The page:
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Baron Herzog California Chardonnay 2008

Chardonnay from California
  • WE87
13.5% ABV
  • TP88
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13.5% ABV

Winemaker Notes

Approximately 8% of the grapes are from the Russian River appellation, are barrel fermented, allowed to complete malolactic fermentation and held sur lie for 5 months. The balance of the grapes from the Santa Ynez Valley and Santa Barbara County are fermented in temperature controlled stainless steel tanks. Each wine is produced separately and a blend is made prior to bottling.

The Central Coast fruit tank fermented displays pineapple, citrus and apple. The barrel fermented Russian River fruit contributes oak notes in the nose, mouth and body. Stylistically, this wine has a wonderful complex nose with good body and clean finish.

Serve with roasted Cornish Game Hen with lemon and tarragon, veal piccata or poached salmon.

Critical Acclaim

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WE 87
Wine Enthusiast
Made in a food-friendly fashion, this Chard is dry, acidic and minerally. It was obviously picked at lower ripeness, but still shows a warm core of pineapples and green apples. Quite a nice wine for Chardonnay fans to drink with roasted chicken, fleshy fish, or even a white meat such as pork.
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Baron Herzog

Baron Herzog

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Baron Herzog, California
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The Baron Herzog brand is known for outstanding variety and value. With a history of reliable quality dating back to 1985, Baron Herzog wines offer something for every palate. They trace their winemaking origins back nine generations, to Phillip Herzog, who made wine in Slovakia for the Austro-Hungarian court more than a century ago. Phillip’s wines were so appreciated by Emperor Franz-Josef that the emperor made Phillip a baron. Baron Herzog wines, a line of premium yet moderately priced California varietals, are named to commemorate that honor. These award-winning wines are handcrafted by winemaker Joe Hurliman for immediate consumption or short-term aging, and are widely available nationwide.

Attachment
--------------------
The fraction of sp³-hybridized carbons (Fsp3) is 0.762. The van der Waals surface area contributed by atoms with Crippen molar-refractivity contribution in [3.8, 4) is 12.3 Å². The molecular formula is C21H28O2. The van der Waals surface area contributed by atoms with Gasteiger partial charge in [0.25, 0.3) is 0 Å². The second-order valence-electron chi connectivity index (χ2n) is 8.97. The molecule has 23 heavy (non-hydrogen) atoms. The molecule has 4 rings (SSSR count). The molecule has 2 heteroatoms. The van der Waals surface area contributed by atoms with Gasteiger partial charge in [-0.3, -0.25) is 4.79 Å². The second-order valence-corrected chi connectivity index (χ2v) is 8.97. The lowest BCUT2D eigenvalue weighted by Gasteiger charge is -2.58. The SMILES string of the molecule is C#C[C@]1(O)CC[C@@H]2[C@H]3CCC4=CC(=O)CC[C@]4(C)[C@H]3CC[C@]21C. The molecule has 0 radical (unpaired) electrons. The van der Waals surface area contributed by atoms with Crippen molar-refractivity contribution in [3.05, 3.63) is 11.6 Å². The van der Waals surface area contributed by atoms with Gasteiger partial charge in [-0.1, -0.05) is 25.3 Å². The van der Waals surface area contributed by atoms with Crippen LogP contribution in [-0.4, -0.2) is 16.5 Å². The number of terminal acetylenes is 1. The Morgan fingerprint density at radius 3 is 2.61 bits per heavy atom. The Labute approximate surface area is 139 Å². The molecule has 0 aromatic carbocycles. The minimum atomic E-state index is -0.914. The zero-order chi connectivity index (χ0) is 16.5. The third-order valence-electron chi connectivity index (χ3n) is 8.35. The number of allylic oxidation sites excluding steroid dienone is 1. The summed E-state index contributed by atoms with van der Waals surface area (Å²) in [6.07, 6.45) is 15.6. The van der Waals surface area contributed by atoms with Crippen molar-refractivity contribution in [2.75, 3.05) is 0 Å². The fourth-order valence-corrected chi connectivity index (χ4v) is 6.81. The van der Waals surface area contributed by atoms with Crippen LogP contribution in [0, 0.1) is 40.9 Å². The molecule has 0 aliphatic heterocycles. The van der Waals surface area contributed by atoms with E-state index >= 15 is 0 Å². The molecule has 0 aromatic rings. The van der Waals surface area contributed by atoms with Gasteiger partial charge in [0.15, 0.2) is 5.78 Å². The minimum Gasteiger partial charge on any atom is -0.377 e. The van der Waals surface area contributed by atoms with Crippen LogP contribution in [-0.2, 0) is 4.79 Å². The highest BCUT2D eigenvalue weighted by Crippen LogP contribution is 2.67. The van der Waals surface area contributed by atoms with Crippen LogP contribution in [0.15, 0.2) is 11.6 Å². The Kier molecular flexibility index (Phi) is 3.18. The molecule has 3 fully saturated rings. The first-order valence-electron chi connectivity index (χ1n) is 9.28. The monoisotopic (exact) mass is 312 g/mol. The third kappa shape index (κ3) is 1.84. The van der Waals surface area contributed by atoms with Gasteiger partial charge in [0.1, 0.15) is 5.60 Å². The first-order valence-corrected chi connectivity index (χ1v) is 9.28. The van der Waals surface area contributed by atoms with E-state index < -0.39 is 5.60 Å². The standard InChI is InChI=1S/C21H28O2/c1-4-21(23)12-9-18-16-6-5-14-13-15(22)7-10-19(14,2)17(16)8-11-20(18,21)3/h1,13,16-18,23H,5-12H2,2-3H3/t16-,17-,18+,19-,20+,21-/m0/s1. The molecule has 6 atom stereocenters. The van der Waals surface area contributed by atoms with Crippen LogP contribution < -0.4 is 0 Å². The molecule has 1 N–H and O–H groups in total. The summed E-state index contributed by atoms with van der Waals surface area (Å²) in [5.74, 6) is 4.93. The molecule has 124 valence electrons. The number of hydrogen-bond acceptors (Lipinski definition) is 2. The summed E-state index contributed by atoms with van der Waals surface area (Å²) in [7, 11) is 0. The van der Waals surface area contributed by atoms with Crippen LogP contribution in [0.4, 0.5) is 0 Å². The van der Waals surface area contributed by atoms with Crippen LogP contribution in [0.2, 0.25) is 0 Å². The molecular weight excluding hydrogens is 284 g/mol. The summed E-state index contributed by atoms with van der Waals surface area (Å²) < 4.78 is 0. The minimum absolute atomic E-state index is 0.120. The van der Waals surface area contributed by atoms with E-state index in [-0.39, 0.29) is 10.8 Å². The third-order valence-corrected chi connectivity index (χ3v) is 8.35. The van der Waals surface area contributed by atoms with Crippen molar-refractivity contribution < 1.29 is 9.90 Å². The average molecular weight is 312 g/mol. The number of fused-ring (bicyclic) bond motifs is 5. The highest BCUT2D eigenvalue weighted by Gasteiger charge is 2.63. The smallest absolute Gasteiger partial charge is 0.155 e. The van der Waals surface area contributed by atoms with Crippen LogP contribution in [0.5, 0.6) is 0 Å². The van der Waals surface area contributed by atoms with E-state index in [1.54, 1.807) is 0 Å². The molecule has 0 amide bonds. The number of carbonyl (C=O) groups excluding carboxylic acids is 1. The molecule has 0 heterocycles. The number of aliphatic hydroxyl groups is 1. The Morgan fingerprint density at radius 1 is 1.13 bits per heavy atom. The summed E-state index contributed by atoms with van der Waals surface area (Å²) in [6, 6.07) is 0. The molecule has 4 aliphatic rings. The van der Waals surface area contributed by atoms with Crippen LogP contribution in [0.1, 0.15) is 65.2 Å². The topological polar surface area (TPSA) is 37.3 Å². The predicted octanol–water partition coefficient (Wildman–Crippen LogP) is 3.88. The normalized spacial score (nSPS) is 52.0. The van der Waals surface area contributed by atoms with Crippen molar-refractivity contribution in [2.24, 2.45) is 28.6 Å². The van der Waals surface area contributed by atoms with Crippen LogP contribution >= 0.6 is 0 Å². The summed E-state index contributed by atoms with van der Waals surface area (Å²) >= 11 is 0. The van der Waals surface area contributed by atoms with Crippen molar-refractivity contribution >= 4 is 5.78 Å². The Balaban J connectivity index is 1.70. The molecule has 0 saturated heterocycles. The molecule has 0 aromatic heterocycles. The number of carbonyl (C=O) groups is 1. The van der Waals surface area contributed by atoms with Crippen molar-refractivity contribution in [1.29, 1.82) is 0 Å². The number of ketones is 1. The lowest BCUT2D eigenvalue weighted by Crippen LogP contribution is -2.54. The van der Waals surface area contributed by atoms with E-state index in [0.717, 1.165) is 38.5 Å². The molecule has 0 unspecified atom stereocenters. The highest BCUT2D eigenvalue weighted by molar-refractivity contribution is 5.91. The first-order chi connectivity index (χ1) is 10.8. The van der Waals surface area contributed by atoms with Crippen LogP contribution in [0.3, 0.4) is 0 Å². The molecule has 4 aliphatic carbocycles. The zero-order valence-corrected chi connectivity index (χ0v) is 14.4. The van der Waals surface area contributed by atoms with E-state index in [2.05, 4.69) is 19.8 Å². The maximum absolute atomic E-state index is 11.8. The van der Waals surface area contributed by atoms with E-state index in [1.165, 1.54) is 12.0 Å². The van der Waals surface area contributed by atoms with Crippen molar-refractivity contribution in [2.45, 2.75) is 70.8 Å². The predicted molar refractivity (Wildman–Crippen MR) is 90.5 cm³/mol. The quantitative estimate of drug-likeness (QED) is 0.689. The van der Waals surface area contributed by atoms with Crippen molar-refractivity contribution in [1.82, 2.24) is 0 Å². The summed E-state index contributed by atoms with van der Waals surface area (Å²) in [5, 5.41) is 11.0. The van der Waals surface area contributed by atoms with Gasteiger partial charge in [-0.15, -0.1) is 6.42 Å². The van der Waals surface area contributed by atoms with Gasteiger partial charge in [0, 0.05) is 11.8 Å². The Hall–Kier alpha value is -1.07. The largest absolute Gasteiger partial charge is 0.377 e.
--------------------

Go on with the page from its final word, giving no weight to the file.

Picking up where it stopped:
California

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Responsible for the vast majority of American wine production, if California were a country, it would be the world’s fourth largest wine-producing nation. The state’s diverse terrain and microclimates allow for an incredible range of wine styles, and unlike tradition-bound Europe, experimentation is more than welcome here. Wineries range from tiny, family-owned boutiques to massive corporations, and price and production are equally varied. Plenty of inexpensive bulk wine is made in the Central Valley area, while Napa Valley is responsible for some of the world’s most prestigious and expensive “cult” wines.

Each American Viticultural Area (AVA) and sub-AVA of has its own distinct personality, allowing California to produce wine of every fashion: from bone dry to unctuously sweet, still to sparkling, light and fresh to rich and full-bodied. In the Napa Valley, Cabernet Sauvignon, Merlot, Chardonnay and Sauvignon Blanc dominate vineyard acreage. Sonoma County is best known for Chardonnay, Pinot Noir, Cabernet Sauvignon and Zinfandel. The Central Coast has carved out a niche with Rhône Blends blends based on Grenache and Syrah, while Mendocino has found success with cool climate varieties such as Pinot noir, Riesling and Gewürztraminer. With all the diversity that California has to offer, any wine lover will find something to get excited about here.

Chardonnay

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One of the most popular and versatile white wine grapes, Chardonnay offers a wide range of flavors and styles depending on where it is grown and how it is made. While practically every country in the wine producing world grows it, Chardonnay from its Burgundian homeland produces some of the most remarkable and longest lived examples. As far as cellar potential, white Burgundy rivals the world’s other age-worthy whites like Riesling or botrytized Semillon. California is Chardonnay’s second most important home, where both oaky, buttery styles and leaner, European-inspired wines enjoy great popularity. Oregon, Australia and South America are also significant producers of Chardonnay.

In the Glass

When planted on cool sites, Chardonnay flavors tend towards grapefruit, lemon zest, green apple, celery leaf and wet flint, while warmer locations coax out richer, more tropical flavors of melon, peach and pineapple. Oak can add notes of vanilla, coconut and spice, while malolactic fermentation imparts a soft and creamy texture.

Perfect Pairings

Chardonnay is as versatile at the table as it is in the vineyard. The crisp, clean, Chablis-like styles go well with flaky white fish with herbs, scallops, turkey breast and soft cheeses. Richer Chardonnays marry well with lobster, crab, salmon, roasted chicken and creamy sauces.

Sommelier Secret

Since the 1990s, big, oaky, buttery Chardonnays from California have enjoyed explosive popularity. More recently, the pendulum has begun to swing in the opposite direction, towards a clean, crisp style that rarely utilizes new oak. In Burgundy, the subregion of Chablis, while typically employing the use of older oak barrels, produces a similar bright and acid-driven style. Anyone who doesn't like oaky Chardonnay would likely enjoy its lighter style.

EMP11125_2008 Item# 107904